Michael Bitz, of the Marine Corps Expeditionary Forces,
killed in action near Nasiriyah.
He had twin children who were born
after he went to war.  He had two other,
older children, and had joined the Marines
to focus his life.  The day he died,
he kept his comrades supplied with ammo
and helped the wounded,
until he was killed by a rocket grenade.

David Fribley, of the Marine Corps Expeditionary Forces,
killed in action near Nasiriyah.
He had a college degree in recreation and
sports management, and he organized activities
at an old folks’ home, until the war
broke out.  Then he joined the Marines.
“This is my gift to you,” he said.

Jose Garibay, of the Marine Corps Expeditionary Forces,
killed in action near Nasiriyah.
His mother called him Angel, and sent him
boxes of sweets.  She was very proud
to have a Marine for a son.  He wrote her
and asked her to take good care
of his niece, and watch over her.

Jorge Gonzalez, of the Marine Corps Expeditionary Forces,
killed in action near Nasiriyah.
His parents discovered he was dead
when they saw his corpse on television news.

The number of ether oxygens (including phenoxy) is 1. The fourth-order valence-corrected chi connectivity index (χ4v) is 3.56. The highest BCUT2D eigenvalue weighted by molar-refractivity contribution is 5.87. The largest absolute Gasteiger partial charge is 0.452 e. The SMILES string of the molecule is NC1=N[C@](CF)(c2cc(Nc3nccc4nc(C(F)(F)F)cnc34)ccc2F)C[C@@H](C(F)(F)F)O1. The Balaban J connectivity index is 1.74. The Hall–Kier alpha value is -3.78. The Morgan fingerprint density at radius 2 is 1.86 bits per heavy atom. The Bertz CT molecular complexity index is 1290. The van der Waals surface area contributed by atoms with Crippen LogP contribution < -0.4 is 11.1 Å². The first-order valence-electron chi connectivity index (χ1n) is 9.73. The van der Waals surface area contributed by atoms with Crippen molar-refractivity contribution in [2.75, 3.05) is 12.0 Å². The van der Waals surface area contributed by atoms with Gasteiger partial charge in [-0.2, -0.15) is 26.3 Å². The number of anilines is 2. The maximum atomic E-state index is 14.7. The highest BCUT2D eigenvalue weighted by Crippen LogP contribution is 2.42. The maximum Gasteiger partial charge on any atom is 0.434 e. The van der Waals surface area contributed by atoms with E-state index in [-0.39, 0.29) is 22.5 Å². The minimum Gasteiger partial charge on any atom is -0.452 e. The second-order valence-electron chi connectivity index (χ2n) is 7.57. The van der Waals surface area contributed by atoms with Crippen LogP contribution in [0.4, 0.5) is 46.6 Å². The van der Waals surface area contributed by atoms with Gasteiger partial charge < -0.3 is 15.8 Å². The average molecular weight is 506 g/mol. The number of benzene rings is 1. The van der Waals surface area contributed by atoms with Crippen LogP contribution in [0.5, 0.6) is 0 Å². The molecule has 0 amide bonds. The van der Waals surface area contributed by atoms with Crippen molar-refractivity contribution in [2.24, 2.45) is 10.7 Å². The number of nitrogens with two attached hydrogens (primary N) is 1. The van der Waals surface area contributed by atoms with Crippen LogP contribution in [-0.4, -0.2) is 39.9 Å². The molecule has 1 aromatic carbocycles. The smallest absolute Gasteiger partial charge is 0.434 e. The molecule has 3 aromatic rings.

“When I saw the face,” his mother
said, “It was that of my son.”

Tamario Burkett, of the Marine Corps Expeditionary Forces,
killed in action near Nasiriyah.
He was a poet and an artist and a big brother
with six younger brothers and sisters.

Kemaphoom Chanawongse, of the Marine Corps Expeditionary Forces,
killed in action near Nasiriyah.
He came to America when he was
nine years old.  He grew up, went to high school,
played soccer, and joined the Marines.
He called himself “The Thai import
with the baby face.”

Donald Cline, of the Marine Corps Expeditionary Forces,
killed in action near Nasiriyah.
No one knows for certain how he died.
Most likely he was guarding wounded comrades
when he was accidentally attacked
by one of his own Air Force’s
tank-destroying aircraft.

Nolen Hutchings, of the Marine Corps Expeditionary Forces,
killed in action near Nasiriyah.
His truck was accidentally attacked
by a warplane from his own Air Force,
and utterly destroyed.

Evan James, of the Marine Corps Engineers,
killed by drowning in the Saddam Canal.
He was such a good swimmer, his friends back home
were shocked that he would die this way.
Seventy days before he drowned
he was still a sophomore in college,
studying to be a physical fitness trainer.

Bradley Korthaus, of the Marine Corps Engineers,
killed by drowning in the Saddam Canal.
He served four years in the Marines after
he got out of high school,
then he joined the Reserves.  When war came,
he was called up.  He was planning on getting
married after he returned from Iraq.

Gregory Sanders, of the Army Armored Forces,
killed in action in Iraq.
He wanted to be a soldier
almost as soon as he could say
his first words, a toddler
in diapers and a camouflage t-shirt.